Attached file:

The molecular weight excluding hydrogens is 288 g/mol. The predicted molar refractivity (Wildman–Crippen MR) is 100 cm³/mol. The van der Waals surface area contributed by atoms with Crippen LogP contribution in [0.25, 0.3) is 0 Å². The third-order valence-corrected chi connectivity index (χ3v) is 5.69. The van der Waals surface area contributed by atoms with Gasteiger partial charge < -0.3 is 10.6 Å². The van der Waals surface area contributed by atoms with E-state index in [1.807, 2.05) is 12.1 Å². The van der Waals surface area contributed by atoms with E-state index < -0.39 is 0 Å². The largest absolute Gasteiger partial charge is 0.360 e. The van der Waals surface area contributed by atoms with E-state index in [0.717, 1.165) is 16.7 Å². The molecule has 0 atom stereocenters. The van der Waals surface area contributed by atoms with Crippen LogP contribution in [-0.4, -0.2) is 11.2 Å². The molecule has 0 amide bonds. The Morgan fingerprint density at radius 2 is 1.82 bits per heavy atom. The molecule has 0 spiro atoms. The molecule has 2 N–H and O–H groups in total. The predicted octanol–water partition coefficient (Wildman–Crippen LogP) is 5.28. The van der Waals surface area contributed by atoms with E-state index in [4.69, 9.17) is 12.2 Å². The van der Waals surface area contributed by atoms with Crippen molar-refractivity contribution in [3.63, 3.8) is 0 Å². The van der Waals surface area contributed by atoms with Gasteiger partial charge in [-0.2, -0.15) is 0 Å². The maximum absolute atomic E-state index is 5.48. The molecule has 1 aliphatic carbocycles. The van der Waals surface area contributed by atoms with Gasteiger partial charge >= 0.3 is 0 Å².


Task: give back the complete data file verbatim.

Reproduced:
The molecular weight excluding hydrogens is 288 g/mol. The predicted molar refractivity (Wildman–Crippen MR) is 100 cm³/mol. The van der Waals surface area contributed by atoms with Crippen LogP contribution in [0.25, 0.3) is 0 Å². The third-order valence-corrected chi connectivity index (χ3v) is 5.69. The van der Waals surface area contributed by atoms with Gasteiger partial charge < -0.3 is 10.6 Å². The van der Waals surface area contributed by atoms with E-state index in [1.807, 2.05) is 12.1 Å². The van der Waals surface area contributed by atoms with E-state index < -0.39 is 0 Å². The largest absolute Gasteiger partial charge is 0.360 e. The van der Waals surface area contributed by atoms with E-state index in [0.717, 1.165) is 16.7 Å². The molecule has 0 atom stereocenters. The van der Waals surface area contributed by atoms with Crippen LogP contribution in [-0.4, -0.2) is 11.2 Å². The molecule has 0 amide bonds. The Morgan fingerprint density at radius 2 is 1.82 bits per heavy atom. The molecule has 0 spiro atoms. The molecule has 2 N–H and O–H groups in total. The predicted octanol–water partition coefficient (Wildman–Crippen LogP) is 5.28. The van der Waals surface area contributed by atoms with E-state index in [4.69, 9.17) is 12.2 Å². The van der Waals surface area contributed by atoms with Crippen molar-refractivity contribution in [3.63, 3.8) is 0 Å². The van der Waals surface area contributed by atoms with Gasteiger partial charge in [-0.2, -0.15) is 0 Å². The maximum absolute atomic E-state index is 5.48. The molecule has 1 aliphatic carbocycles. The van der Waals surface area contributed by atoms with Gasteiger partial charge >= 0.3 is 0 Å².